Europe’s Bond Traders Grow Wary of ECB Desire to Keep Powder Dry

Christine Lagarde Photographer: Thierry Monasse/Pool/Bloomberg
Christine Lagarde Photographer: Thierry Monasse/Pool/Bloomberg

(Bloomberg) -- Europe’s bond markets are becoming wary that the European Central Bank may just be easing off the gas.

Yields from Germany to Italy rose after President Christine Lagarde emphasized that the central bank’s entire 1.85-trillion-euro pandemic stimulus package may not be needed, should financing conditions in the euro area remain favorable. While Lagarde also said the program could “equally” be recalibrated, the concern for investors is whether the message translates into a slower pace of purchases from the biggest buyer of debt in the region.

It’s a phenomenon Goldman Sachs Group Inc. has called “peak ECB,” now that the bulk of the institution’s firepower to combat the coronavirus’ economic damage is possibly in the rear-view mirror. Such a stance would align with that of other major central banks, from the U.S. to Japan, that have signaled there is enough money currently in the system to support the recovery. And with European governments willing and able to embark on fiscal spending like never before, the conditions are ripe for higher yields.

“This is a tapering story,” said Peter Chatwell, head of multi-asset strategy at Mizuho International Plc, off the back of the ECB decision. “Yields have to rise as this risk premium gets priced in.”

Spreads Checked

German 10-year bonds fell Thursday. Yields rose as much as four basis points to -0.49%, a one-week high. Similar-dated Italian rates hit 0.71%, the highest since Nov. 12, while the euro increased as much as 0.6% to $1.2173.

Lagarde’s comments on Thursday came after people familiar with the matter said the ECB was buying bonds to limit the gap in borrowing costs between the region’s strongest and weakest economies. The central bank has specific ideas on what spreads are appropriate, according to one of the people.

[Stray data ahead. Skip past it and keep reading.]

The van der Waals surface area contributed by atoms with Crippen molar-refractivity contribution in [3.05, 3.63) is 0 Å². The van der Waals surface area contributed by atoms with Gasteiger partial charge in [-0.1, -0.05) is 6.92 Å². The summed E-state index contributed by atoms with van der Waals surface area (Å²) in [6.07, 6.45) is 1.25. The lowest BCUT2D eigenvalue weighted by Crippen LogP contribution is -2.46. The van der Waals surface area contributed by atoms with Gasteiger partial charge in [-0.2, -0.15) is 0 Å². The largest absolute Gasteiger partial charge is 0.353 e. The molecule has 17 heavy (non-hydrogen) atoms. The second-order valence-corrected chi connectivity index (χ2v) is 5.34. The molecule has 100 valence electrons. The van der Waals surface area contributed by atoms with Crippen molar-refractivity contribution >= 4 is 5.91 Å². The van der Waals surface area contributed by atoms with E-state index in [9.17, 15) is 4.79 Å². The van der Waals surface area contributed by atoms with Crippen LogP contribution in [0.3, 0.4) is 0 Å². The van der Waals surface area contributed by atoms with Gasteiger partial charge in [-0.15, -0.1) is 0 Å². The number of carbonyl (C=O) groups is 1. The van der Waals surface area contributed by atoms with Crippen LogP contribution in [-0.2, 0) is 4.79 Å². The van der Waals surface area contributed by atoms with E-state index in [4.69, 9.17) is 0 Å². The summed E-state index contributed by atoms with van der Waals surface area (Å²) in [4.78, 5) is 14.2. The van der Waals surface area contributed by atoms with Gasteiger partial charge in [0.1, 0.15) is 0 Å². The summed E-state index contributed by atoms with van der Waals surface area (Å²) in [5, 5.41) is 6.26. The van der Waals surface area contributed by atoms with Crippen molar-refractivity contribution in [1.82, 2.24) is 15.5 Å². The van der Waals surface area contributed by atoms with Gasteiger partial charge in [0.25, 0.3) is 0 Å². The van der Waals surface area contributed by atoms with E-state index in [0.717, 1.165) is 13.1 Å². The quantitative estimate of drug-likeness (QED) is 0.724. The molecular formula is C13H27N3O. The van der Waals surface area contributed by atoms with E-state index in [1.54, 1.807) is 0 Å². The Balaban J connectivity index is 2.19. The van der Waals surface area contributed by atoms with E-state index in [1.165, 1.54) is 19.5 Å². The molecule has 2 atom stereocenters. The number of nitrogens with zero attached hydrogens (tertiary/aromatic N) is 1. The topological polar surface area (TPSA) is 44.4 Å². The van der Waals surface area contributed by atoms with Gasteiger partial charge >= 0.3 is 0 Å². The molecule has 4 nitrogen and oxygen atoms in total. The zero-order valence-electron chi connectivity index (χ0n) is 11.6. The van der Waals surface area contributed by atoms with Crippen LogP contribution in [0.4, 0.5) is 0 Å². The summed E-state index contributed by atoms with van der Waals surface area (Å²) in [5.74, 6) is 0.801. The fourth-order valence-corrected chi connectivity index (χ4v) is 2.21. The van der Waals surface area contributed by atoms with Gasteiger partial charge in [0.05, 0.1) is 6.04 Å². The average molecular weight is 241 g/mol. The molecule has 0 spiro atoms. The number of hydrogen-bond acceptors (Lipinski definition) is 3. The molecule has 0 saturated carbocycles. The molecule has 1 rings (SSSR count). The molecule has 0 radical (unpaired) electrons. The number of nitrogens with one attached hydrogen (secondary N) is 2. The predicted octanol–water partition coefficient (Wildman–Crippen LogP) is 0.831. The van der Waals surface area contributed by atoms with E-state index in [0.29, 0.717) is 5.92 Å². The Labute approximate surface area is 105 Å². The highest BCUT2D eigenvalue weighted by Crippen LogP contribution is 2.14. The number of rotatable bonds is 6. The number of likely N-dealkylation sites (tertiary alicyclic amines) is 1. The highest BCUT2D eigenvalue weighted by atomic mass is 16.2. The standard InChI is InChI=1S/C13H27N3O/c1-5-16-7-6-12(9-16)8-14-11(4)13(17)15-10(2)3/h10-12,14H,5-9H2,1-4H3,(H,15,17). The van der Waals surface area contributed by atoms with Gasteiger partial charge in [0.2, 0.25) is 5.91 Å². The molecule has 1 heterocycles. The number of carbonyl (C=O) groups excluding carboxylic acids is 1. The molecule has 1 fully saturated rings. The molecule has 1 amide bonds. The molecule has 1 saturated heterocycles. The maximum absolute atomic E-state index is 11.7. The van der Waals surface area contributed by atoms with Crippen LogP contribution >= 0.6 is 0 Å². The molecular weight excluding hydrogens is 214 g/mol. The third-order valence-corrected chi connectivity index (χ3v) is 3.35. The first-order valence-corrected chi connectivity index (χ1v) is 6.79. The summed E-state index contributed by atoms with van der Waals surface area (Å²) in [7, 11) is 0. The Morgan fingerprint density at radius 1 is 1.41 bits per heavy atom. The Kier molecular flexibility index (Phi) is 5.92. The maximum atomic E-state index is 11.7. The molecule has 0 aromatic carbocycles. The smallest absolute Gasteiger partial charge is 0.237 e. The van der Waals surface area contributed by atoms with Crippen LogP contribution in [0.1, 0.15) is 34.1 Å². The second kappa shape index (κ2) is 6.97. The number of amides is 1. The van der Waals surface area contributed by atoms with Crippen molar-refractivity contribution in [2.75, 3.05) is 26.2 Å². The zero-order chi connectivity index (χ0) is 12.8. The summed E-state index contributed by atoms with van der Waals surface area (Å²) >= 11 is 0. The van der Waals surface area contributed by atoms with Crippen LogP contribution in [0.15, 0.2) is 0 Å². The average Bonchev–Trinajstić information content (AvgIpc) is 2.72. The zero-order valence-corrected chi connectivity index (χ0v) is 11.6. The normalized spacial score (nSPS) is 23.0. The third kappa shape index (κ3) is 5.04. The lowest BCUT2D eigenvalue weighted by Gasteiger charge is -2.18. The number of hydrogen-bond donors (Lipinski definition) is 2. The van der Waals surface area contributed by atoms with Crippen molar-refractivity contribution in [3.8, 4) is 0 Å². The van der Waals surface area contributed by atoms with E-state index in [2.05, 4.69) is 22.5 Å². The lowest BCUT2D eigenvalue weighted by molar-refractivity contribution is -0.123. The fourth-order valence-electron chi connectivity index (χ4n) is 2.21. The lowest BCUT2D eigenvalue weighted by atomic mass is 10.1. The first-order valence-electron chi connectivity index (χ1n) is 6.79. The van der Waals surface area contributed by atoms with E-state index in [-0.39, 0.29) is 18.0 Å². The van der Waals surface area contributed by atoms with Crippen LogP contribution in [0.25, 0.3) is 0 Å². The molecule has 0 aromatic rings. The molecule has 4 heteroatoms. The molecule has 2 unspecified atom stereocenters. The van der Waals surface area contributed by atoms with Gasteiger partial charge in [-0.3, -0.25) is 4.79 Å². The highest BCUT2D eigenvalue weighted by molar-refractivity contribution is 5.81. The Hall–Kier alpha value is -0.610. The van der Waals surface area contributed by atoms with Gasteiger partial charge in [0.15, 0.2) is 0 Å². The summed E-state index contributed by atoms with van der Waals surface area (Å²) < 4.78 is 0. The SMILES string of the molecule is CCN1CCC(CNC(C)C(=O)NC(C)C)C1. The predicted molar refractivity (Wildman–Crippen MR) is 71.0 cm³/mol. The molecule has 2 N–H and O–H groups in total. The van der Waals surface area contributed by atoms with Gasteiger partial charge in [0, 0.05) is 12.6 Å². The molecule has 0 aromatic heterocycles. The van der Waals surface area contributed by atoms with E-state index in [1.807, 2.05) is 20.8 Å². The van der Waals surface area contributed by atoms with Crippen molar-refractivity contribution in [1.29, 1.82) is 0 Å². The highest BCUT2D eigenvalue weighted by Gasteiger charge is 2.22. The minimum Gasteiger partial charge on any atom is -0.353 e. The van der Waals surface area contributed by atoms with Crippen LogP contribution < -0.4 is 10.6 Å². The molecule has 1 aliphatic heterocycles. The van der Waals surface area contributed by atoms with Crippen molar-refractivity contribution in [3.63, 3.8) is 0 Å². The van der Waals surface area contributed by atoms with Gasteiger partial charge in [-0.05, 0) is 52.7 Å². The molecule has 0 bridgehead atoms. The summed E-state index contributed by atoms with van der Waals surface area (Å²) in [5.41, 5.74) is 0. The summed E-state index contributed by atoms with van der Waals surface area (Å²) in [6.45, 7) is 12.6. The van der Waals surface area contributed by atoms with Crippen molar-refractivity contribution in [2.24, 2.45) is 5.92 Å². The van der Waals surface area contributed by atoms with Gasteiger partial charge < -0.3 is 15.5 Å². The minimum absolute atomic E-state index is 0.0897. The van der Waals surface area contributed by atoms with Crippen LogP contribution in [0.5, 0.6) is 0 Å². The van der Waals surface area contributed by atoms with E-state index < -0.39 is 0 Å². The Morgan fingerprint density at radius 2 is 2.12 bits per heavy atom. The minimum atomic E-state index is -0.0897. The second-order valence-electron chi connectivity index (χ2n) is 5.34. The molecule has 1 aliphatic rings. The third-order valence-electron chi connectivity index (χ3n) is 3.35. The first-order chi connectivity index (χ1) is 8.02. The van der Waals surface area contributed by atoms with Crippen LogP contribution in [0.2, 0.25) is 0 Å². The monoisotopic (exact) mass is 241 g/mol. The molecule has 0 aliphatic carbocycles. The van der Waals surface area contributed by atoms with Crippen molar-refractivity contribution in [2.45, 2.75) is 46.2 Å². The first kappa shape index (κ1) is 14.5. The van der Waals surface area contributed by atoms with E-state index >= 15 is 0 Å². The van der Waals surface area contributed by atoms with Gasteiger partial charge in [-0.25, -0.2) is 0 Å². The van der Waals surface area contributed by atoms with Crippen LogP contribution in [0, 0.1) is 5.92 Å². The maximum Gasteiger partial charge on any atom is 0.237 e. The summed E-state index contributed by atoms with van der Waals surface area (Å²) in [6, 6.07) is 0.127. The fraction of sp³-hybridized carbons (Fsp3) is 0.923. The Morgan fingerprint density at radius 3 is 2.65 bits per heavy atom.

That policy had kept a lid on the yields of the euro area’s most indebted nations, like Italy, whose borrowing needs ballooned in the pandemic. The influence of the ECB’s buying power over markets was seen this month, when Italian yields only briefly spiked on the risk of fresh elections.

Less Support?

But with a Brexit deal secured, vaccines being rolled out, and a landmark European Union fiscal package in the offing, the need for the ECB to continue offering as much support may be diminishing.

It’s a realization that echoes among traders across the world. Ten-year Treasury yields could nearly double to 2% by the end of this year, according to JPMorgan Asset Management, which expects the Federal Reserve to flag a tapering of purchases by year-end. Bank of Canada Governor Tiff Macklem said the economy was flush with stimulus, while the Bank of Japan sees a rebound starting in April.

The outlook for inflation, which has long been absent from the euro area, remains the key question. Five-year, five-year inflation swaps, a gauge of expectations for price rises over the next decade, have steadily climbed from their nadir in March 2020 to around 1.33% -- well below the ECB’s target of just below 2%. Euro strength, which could damp import costs, adds a further complication.

‘Hawkish Trap’

While Lagarde said the central bank need not use up its full bond-purchase envelope, she also stressed that “nothing is off the table.”

It’s possible that traders could push Europe’s bond yields even higher and test the ECB’s approach to retaining some of its firepower, according to Antoine Bouvet, senior rates strategist at ING Groep NV.

“It’s a nice hawkish trap the ECB is setting up for itself,” Bouvet said. “If they want to spend less, they need to announce that they will spend a lot. Otherwise the market will doubt and test their resolve.”